Why I'm a Grinch During the Holidays, From Someone With Lupus


Oh the holidays. I have mixed feelings about the holidays after becoming chronically ill.

I use to enjoy eating the turkey and all the sides for Thanksgiving and Christmas, baking Christmas cookies, and eating them, of course.

I had the energy to stay up for Black Friday and hit all the deals — actually, I would just go to see what was happening.

I remember walking the neighborhoods with my kids all bundled up, sipping hot cocoa, looking at Christmas lights and going shopping for my gift exchange at work.

That was about 10 years ago. Now, I am now disabled and I do not work anymore. So much for looking forward to the potlucks and the white elephant Christmas parties.

Since becoming very ill with my lupus and my oldest daughter also being diagnosed with seven autoimmune diseases of her own (one being celiac disease) — which changed our entire Thanksgiving and Christmas dinner plans-  I have become a major party pooper.

A Grinch. A bah humbug.

My achy joints, flu-like symptoms 24/7 and overall health prevents me from doing any shopping of any kind, including on Black Friday.

I can not stand on my swollen painful feet for long. I just can not tolerate it anymore. I have to plan my chemo and hospital stays around these special holidays just so I can halfway function and not ruin the holidays for my family.

The Christmas tree — that is an all day event with taking many breaks in between because it is so exhausting decorating! This year I was trying to convince my family that we really did not need a Christmas tree, but after seeing the disappointment in their faces, I gave in.

Thanksgiving and Christmas dinners, don’t even get me started.

I spent a month on Pinterest trying to find gluten-free meals my daughter can enjoy, but they also have to be anti-inflammatory, low carb, and fit my special lupus diet as well. So kiss that yummy pecan pie goodbye.

The sweet potato casserole I used to make — modified and unsatisfying to say the least.

I think the only safe thing to make now is the turkey and green beans… free range and fresh, of course.

The cold weather kills me. My hands and feet are in pain because of my inflammatory arthritis, so I can forget taking a walk to look at Christmas lights. Actually, I can forget anything outdoors during the cold winter months — unless I pay a price. I can tell you if a cold front just blew in before I can get out of bed.

Now I stick to Cyber Monday, or shop online for Christmas gifts, and buy gift cards — which takes the spirit away from the holidays. I become more and more isolated every holiday season, just with the click of my mouse.

Sorry, no Christmas cookies from me anymore. Not only can I not eat them, I’m just too darn exhausted to make them, and I have to save me “spoons” for putting up that Christmas tree.

Christmas parties — I don’t get invited anymore because I’m flaky. Most of the time either I’m too sick or too tired to attend, I don’t drink alcohol (not because I’m a prude or it’s against my beliefs), but because it’s I either just had chemo or it’s the pain pills and medications combination I’m constantly on.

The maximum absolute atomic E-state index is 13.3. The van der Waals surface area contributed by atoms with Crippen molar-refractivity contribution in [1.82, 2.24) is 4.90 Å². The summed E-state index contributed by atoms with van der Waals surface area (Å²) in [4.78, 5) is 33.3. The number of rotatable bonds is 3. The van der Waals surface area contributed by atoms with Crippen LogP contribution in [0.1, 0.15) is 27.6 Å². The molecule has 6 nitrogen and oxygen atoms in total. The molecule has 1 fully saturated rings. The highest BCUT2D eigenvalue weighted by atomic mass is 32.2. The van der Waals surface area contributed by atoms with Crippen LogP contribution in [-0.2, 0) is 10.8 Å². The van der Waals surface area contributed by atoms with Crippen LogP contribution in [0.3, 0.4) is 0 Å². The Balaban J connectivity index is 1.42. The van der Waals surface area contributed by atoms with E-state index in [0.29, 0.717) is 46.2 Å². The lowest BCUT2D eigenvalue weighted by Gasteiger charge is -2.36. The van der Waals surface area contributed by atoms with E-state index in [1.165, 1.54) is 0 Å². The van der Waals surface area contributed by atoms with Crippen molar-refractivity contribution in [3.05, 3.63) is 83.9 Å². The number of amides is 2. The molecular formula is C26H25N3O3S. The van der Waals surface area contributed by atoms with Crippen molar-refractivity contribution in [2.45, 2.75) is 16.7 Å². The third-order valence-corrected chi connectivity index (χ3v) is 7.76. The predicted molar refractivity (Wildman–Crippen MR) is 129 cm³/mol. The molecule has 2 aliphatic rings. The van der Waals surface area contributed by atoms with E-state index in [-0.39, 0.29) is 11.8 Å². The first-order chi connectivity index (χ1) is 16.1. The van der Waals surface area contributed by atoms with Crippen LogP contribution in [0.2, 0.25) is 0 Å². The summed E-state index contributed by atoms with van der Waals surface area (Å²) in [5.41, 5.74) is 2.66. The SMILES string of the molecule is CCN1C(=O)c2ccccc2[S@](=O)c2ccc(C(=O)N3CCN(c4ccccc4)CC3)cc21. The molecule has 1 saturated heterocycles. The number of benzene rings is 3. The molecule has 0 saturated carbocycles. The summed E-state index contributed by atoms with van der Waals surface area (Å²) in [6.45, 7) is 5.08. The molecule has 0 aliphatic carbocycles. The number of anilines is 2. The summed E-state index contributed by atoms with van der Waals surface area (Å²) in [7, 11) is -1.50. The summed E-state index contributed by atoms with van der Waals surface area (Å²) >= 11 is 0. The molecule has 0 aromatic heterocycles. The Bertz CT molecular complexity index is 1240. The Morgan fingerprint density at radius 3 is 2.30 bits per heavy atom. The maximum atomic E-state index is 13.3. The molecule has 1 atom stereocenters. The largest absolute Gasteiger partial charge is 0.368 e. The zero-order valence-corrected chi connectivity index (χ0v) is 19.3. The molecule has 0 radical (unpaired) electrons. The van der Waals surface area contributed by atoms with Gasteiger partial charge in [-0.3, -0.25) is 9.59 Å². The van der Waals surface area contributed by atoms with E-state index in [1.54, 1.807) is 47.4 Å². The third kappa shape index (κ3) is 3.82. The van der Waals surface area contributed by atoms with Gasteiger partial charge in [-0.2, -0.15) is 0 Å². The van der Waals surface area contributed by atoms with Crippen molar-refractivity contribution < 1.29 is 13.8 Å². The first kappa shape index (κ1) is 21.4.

I would really love a cocktail right about now — because I’m usually miserable — but I don’t want to get any worse.

Happy Holidays. Here’s to another year!

We want to hear your story. Become a Mighty contributor here.

Getty Images photo via Andesign101

TOPICS
JOIN THE CONVERSATION

Related to Lupus

An illustration of a woman holding a pink Christmas tree.

How I Help My Chronic Illness and Lower My Stress During the Holidays

The holidays. A time to relax, spend time with those that love us most, share a lovely meal, and just rejuvenate our soul. Or not. Let’s face it, the holidays can be stressful and overwhelming, and that’s not just for those of us with a chronic illness. It seems like everybody is missing the mark on having [...]
a person sitting outside against a brick wall with their head in their arms

Why I Don't 'Accept' My Chronic Illnesses

People around me are always talking about this concept of “acceptance.” They discuss how I need to “accept” what’s happening to me. In fact, a few months after finally receiving a diagnosis a coworker said to me, “I have a friend who has lupus and eventually she stopped complaining and just ‘accepted’ it. She’s doing much [...]
A photo of the writer wearing a Santa hat at a Christmas party.

How to Enjoy the Holidays When You're Chronically Ill

“We wish you a knackered Christmas, We wish you a painful Christmas, We wish you exhausting Christmas, And a miserable new year.” Not the usual words to a popular Christmas carol, however they are words you are likely to feel and hear if you don’t look after yourself over the festive time. However, how can you [...]
The writer and her dog.

How to Cope and Thrive While Living With Lupus

There is nothing more complex, confusing, and scary than being diagnosed with an illness. There are so many questions you have but never know where to begin. Maybe you dwell on, “Why me?” Or maybe you just take the diagnosis and move forward, accepting it as God’s plan or as your destiny. Life is challenging [...]